Almost seventy per cent of all healthcare decisions are based on pathology results. Nearly 70-75 per cent of data in EHR also comes from pathology. That’s how important this field is in healthcare.

AI in pathology can improve the accuracy of the results. Analytics can zoom down to the pixel level and identify markers that may escape the human eye. A care provider can immediately determine the location, activity and metastasis of cancer before it becomes critical. This is going to be a massive advance in the fight against hidden diseases. AI can see through a slide, analyse it, and direct attention towards the affected area. You can start immediate treatment with a quicker and better diagnosis, significantly improving your survival potential.

7. Immunotherapy advancement for cancer treatment

There are a lot of treatments for cancer, but immunotherapy is one of the most promising. It enables the immune system to fight against malignancies on its own. Unfortunately, only a small number of patients respond to current immunotherapy treatments, and oncologists do not have a reliable method to determine which patients will benefit from them.

Adaptive learning algorithms of an AI can synthesise a complex amount of data. It may illuminate new options for using targeted therapies tailor-suited to an individual’s genetic makeup. There’s a lot of research and data still required to make this option viable. But an AI will be of immense help in making it a reality.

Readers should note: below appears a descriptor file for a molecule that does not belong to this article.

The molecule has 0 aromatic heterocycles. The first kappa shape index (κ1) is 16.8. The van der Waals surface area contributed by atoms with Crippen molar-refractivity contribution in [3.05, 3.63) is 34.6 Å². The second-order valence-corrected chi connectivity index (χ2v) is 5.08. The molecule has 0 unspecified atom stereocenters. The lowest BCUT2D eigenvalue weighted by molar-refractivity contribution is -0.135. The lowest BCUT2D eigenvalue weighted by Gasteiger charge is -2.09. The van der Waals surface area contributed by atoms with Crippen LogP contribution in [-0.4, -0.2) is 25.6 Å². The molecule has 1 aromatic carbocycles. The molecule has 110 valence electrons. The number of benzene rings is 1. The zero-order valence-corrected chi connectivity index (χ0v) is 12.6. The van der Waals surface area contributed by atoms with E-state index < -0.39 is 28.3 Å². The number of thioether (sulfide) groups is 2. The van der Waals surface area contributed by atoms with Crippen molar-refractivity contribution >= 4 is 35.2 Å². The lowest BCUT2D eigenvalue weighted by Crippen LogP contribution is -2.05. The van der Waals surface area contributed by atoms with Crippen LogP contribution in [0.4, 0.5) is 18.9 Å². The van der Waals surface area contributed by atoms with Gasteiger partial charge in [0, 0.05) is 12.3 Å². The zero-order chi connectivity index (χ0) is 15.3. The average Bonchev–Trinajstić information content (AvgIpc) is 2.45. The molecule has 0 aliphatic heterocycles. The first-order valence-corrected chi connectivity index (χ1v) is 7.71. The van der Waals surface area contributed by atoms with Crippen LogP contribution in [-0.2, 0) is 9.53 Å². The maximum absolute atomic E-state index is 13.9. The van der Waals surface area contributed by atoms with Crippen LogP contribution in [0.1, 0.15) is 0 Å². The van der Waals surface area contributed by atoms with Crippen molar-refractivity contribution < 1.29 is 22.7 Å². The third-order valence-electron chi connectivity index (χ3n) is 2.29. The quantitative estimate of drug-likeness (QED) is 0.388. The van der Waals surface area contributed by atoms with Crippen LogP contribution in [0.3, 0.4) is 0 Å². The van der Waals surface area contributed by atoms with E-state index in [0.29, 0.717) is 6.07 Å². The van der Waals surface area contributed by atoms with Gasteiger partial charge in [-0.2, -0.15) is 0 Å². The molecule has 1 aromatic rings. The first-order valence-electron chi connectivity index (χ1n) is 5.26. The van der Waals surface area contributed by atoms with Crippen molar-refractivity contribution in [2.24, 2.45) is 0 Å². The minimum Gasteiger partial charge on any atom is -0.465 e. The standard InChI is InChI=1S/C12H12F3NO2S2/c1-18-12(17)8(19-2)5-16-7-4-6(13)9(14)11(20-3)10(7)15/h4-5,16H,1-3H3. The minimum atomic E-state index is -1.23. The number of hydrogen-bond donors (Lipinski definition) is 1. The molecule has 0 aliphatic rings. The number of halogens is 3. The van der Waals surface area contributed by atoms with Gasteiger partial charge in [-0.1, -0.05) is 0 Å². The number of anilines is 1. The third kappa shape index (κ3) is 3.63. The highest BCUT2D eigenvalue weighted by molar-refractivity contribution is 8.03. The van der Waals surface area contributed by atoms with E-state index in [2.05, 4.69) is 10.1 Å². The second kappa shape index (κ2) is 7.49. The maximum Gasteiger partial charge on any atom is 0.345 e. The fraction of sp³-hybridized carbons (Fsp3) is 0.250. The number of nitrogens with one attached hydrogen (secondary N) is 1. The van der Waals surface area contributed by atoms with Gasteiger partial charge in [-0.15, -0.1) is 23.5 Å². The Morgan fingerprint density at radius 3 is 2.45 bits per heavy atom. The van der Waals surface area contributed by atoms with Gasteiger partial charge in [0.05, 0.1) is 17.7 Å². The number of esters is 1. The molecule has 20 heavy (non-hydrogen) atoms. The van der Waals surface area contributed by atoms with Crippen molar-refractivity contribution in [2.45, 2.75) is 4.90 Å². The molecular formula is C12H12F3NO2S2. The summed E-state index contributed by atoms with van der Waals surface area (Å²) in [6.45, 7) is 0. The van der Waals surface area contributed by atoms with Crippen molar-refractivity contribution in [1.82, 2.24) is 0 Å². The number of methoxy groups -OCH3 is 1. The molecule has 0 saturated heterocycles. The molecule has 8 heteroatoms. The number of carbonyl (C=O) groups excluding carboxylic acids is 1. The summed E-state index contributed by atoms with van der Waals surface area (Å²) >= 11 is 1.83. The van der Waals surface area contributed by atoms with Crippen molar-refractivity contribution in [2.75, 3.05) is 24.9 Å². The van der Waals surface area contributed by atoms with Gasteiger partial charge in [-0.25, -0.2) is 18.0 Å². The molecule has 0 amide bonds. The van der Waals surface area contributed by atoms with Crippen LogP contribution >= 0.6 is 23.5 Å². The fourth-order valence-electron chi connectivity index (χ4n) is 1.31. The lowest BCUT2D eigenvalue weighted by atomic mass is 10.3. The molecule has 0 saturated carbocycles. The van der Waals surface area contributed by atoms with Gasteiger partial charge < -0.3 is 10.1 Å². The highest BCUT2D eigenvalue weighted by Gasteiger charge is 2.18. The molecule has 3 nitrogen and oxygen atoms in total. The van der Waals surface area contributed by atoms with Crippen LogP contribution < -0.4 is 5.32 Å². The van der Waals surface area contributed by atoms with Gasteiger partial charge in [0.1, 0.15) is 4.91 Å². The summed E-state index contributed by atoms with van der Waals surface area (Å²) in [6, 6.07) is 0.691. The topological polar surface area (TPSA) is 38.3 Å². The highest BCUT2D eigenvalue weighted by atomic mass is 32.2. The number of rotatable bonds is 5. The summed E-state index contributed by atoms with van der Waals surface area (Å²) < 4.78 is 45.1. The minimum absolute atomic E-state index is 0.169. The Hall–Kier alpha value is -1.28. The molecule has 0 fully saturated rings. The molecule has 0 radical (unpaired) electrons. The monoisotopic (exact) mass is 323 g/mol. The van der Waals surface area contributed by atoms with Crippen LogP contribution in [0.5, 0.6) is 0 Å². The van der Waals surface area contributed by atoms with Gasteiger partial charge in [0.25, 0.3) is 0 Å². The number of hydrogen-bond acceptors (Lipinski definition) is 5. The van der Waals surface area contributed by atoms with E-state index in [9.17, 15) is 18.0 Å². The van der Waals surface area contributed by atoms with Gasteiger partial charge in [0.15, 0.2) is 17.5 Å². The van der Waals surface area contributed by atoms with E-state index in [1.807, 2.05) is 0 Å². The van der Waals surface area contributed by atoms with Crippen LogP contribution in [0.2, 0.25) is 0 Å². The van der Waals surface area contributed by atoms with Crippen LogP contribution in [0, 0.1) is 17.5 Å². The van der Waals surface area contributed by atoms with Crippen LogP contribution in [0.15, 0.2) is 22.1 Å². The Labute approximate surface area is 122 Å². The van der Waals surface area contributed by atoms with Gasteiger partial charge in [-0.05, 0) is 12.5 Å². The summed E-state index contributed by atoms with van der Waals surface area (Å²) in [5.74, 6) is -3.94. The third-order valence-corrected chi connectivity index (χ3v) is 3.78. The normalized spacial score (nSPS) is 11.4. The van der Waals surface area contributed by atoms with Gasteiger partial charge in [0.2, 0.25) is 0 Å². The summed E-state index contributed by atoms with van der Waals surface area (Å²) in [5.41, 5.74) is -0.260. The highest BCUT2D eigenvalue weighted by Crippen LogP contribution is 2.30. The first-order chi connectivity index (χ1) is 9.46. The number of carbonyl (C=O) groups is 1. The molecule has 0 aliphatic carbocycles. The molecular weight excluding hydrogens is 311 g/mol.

8. Monitoring health with wearable technology

Nowadays, almost every consumer has access to devices with sensors that can collect valuable health data. Smartphones and other wearable tech can track steps, heartbeat, elevation, blood pressure, and more. Analysing this data and correlating it with patient-given information can offer a unique perspective on the health of an individual or a group.

Manual sifting through so much data and drawing conclusive results is not feasible without an AI. It can detect patterns by analysing the data of a person, group, ethnicity, gender, and more. An AI can factor in the different foods, timings of taking a meal, number of hours spent in REM sleep and many more variables. This data will be extremely valuable in predicting illnesses, viral attacks, superbugs, etc.

Artificial intelligence in healthcare will help extract actionable insights from this treasure trove of data.

Last word

Artificial Intelligence will power a new generation of tools and healthcare systems that make clinicians job easier. They will deliver better care and develop better solutions for various healthcare problems. An AI will usher in a revolutionary era that will improve clinical quality. Lastly, it will usher in a new era of advancements and breakthroughs in healthcare.